Why aren't there equal numbers of boys and girls born?


We’ve all heard of the instances where the gender ratios alter naturally to compensate for loss. For instance, after the World Wars, more boys were born. Or in nature, many mammal species with adjust the ratio of male to female when its herd numbers are threatened. The process has been identified but never explained. A new study from the University of Veterinary Medicine in Vienna may have figured out how the survival of female embryos may be enhanced under conditions that would otherwise tend to favor the birth of males.

Symmetry in sexes is often skewed

There is a symmetry in the system of reproduction which should ensure roughly equal number of males and females. However, this is often not the case. Researcher Jana Beckelmann has presented evidence that a particular protein, insulin-like growth factor-1 or IGF1 might be responsible. By looking at 30 embryos, Beckelmann found that during early pregnancy the level of messenger RNA encoding IGF1 protein was present in embryos revealing that the messenger RNA is translated to protein.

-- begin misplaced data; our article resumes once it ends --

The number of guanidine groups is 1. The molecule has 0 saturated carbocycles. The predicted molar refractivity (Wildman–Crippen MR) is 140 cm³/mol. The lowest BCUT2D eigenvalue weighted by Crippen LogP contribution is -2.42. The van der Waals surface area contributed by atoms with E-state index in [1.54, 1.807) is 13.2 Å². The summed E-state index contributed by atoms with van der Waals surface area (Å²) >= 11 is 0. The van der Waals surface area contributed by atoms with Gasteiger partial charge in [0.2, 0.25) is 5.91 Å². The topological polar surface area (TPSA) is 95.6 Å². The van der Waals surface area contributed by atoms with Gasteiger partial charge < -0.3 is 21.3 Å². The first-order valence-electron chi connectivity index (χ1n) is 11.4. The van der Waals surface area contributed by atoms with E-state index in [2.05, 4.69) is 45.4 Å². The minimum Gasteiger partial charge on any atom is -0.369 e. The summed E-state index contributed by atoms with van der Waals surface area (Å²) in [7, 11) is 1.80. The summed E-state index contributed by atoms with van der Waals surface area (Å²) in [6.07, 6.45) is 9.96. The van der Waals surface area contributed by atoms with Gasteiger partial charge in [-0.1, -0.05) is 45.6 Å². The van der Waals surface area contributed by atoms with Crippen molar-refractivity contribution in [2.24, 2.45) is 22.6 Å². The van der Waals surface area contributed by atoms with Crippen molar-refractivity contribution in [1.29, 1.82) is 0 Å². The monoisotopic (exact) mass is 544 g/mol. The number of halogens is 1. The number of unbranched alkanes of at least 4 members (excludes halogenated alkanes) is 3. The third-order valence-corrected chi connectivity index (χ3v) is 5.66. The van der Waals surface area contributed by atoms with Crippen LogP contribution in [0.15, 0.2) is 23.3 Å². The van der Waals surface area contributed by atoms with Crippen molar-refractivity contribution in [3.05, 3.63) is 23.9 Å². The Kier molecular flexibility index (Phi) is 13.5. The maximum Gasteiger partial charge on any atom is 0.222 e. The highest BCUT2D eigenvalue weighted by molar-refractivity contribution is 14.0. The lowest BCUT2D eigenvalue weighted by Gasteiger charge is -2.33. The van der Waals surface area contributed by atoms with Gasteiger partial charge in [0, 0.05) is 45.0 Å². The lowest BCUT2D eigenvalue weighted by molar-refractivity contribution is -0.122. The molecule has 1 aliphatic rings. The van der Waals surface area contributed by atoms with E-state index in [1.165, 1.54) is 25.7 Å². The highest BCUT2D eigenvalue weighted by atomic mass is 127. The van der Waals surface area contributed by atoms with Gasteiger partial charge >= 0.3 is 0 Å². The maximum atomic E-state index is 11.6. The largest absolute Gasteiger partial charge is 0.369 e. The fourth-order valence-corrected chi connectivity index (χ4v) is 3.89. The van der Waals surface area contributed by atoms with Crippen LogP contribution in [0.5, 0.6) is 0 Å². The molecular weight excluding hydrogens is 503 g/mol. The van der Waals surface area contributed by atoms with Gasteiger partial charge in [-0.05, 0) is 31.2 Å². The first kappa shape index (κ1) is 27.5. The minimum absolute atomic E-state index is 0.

IGF1 for cell health and protection

IGF1 is already known to inhibit programmed cell death. Once implanted into cattle, the protein improves their survival. And it has positive effect in the early embryo of the horse. But why do females have more of the factor than males? It may be that the female embryos need it to survive.

IGF1 boosts survival of embryos, may help females

Horses experience an unusually high number of losses in early pregnancy, most of them female. The male embryos are better equipped to handle the high levels of glucose found in well-nourished mares. This then gives a preferential ratio to male births. Beckelmann explained, “We think the higher IGF1 concentrations in female embryos might represent a mechanism to ensure the survival of the embryos under conditions that would otherwise strongly favor males.” The selective nature of the presence of IGF1 indicates an interplay between environmental and internal factors.

Source: MedicalNewsToday, University of Veterinary Medicine


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